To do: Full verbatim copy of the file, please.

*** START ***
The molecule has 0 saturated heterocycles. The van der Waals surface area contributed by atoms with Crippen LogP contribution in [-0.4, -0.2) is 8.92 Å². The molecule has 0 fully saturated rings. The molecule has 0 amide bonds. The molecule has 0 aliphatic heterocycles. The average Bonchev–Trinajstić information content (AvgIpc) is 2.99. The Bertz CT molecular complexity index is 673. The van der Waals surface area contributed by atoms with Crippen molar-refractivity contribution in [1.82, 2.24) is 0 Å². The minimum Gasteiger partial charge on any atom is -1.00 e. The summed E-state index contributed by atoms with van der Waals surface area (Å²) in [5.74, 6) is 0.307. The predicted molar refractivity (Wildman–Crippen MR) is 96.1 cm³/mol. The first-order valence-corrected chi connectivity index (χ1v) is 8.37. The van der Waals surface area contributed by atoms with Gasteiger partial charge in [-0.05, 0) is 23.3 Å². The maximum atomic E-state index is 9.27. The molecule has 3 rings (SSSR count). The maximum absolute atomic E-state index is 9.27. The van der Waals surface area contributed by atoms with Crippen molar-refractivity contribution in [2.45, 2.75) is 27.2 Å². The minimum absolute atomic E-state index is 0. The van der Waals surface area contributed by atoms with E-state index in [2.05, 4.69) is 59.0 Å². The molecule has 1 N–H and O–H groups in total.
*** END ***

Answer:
The molecule has 0 saturated heterocycles. The van der Waals surface area contributed by atoms with Crippen LogP contribution in [-0.4, -0.2) is 8.92 Å². The molecule has 0 fully saturated rings. The molecule has 0 amide bonds. The molecule has 0 aliphatic heterocycles. The average Bonchev–Trinajstić information content (AvgIpc) is 2.99. The Bertz CT molecular complexity index is 673. The van der Waals surface area contributed by atoms with Crippen molar-refractivity contribution in [1.82, 2.24) is 0 Å². The minimum Gasteiger partial charge on any atom is -1.00 e. The summed E-state index contributed by atoms with van der Waals surface area (Å²) in [5.74, 6) is 0.307. The predicted molar refractivity (Wildman–Crippen MR) is 96.1 cm³/mol. The first-order valence-corrected chi connectivity index (χ1v) is 8.37. The van der Waals surface area contributed by atoms with Gasteiger partial charge in [-0.05, 0) is 23.3 Å². The maximum atomic E-state index is 9.27. The molecule has 3 rings (SSSR count). The maximum absolute atomic E-state index is 9.27. The van der Waals surface area contributed by atoms with Crippen molar-refractivity contribution in [2.45, 2.75) is 27.2 Å². The minimum absolute atomic E-state index is 0. The van der Waals surface area contributed by atoms with E-state index in [2.05, 4.69) is 59.0 Å². The molecule has 1 N–H and O–H groups in total.